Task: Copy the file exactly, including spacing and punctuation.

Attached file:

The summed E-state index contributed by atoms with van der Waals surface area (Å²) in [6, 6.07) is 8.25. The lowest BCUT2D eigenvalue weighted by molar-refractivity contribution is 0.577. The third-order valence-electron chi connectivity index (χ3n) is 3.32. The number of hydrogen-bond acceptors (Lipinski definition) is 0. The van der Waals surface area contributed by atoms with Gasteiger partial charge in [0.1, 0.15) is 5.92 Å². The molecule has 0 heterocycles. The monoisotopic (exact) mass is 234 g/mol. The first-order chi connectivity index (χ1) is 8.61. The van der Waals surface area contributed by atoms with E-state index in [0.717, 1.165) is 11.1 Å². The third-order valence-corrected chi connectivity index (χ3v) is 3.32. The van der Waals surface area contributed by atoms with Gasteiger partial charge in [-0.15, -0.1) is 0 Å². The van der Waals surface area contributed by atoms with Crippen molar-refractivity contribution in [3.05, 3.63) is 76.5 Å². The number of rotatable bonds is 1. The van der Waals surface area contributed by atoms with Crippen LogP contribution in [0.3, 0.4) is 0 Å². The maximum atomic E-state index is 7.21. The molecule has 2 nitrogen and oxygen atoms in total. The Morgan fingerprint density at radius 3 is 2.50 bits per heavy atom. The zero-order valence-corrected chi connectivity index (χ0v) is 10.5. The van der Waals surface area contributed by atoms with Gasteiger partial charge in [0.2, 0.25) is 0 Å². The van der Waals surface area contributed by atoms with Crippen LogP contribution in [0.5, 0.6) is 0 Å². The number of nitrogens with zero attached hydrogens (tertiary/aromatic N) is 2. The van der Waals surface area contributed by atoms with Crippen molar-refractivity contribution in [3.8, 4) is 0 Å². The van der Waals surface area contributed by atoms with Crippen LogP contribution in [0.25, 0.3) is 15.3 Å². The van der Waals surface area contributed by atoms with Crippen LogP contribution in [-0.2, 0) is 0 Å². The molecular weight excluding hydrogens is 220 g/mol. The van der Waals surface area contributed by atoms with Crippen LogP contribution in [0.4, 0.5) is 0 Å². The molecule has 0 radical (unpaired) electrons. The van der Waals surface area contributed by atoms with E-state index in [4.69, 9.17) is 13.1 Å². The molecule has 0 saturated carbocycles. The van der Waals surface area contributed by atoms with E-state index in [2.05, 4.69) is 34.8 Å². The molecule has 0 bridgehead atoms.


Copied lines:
The summed E-state index contributed by atoms with van der Waals surface area (Å²) in [6, 6.07) is 8.25. The lowest BCUT2D eigenvalue weighted by molar-refractivity contribution is 0.577. The third-order valence-electron chi connectivity index (χ3n) is 3.32. The number of hydrogen-bond acceptors (Lipinski definition) is 0. The van der Waals surface area contributed by atoms with Gasteiger partial charge in [0.1, 0.15) is 5.92 Å². The molecule has 0 heterocycles. The monoisotopic (exact) mass is 234 g/mol. The first-order chi connectivity index (χ1) is 8.61. The van der Waals surface area contributed by atoms with E-state index in [0.717, 1.165) is 11.1 Å². The third-order valence-corrected chi connectivity index (χ3v) is 3.32. The van der Waals surface area contributed by atoms with Gasteiger partial charge in [-0.15, -0.1) is 0 Å². The van der Waals surface area contributed by atoms with Crippen molar-refractivity contribution in [3.05, 3.63) is 76.5 Å². The number of rotatable bonds is 1. The van der Waals surface area contributed by atoms with Crippen LogP contribution in [0.3, 0.4) is 0 Å². The maximum atomic E-state index is 7.21. The molecule has 2 nitrogen and oxygen atoms in total. The Morgan fingerprint density at radius 3 is 2.50 bits per heavy atom. The zero-order valence-corrected chi connectivity index (χ0v) is 10.5. The van der Waals surface area contributed by atoms with Gasteiger partial charge in [0.2, 0.25) is 0 Å². The van der Waals surface area contributed by atoms with Crippen LogP contribution in [0.5, 0.6) is 0 Å². The number of nitrogens with zero attached hydrogens (tertiary/aromatic N) is 2. The van der Waals surface area contributed by atoms with Crippen molar-refractivity contribution in [3.8, 4) is 0 Å². The van der Waals surface area contributed by atoms with Crippen LogP contribution in [0.25, 0.3) is 15.3 Å². The van der Waals surface area contributed by atoms with Crippen LogP contribution in [-0.2, 0) is 0 Å². The molecular weight excluding hydrogens is 220 g/mol. The van der Waals surface area contributed by atoms with Crippen LogP contribution in [0.4, 0.5) is 0 Å². The molecule has 0 radical (unpaired) electrons. The van der Waals surface area contributed by atoms with E-state index in [4.69, 9.17) is 13.1 Å². The molecule has 0 saturated carbocycles. The van der Waals surface area contributed by atoms with E-state index in [2.05, 4.69) is 34.8 Å². The molecule has 0 bridgehead atoms.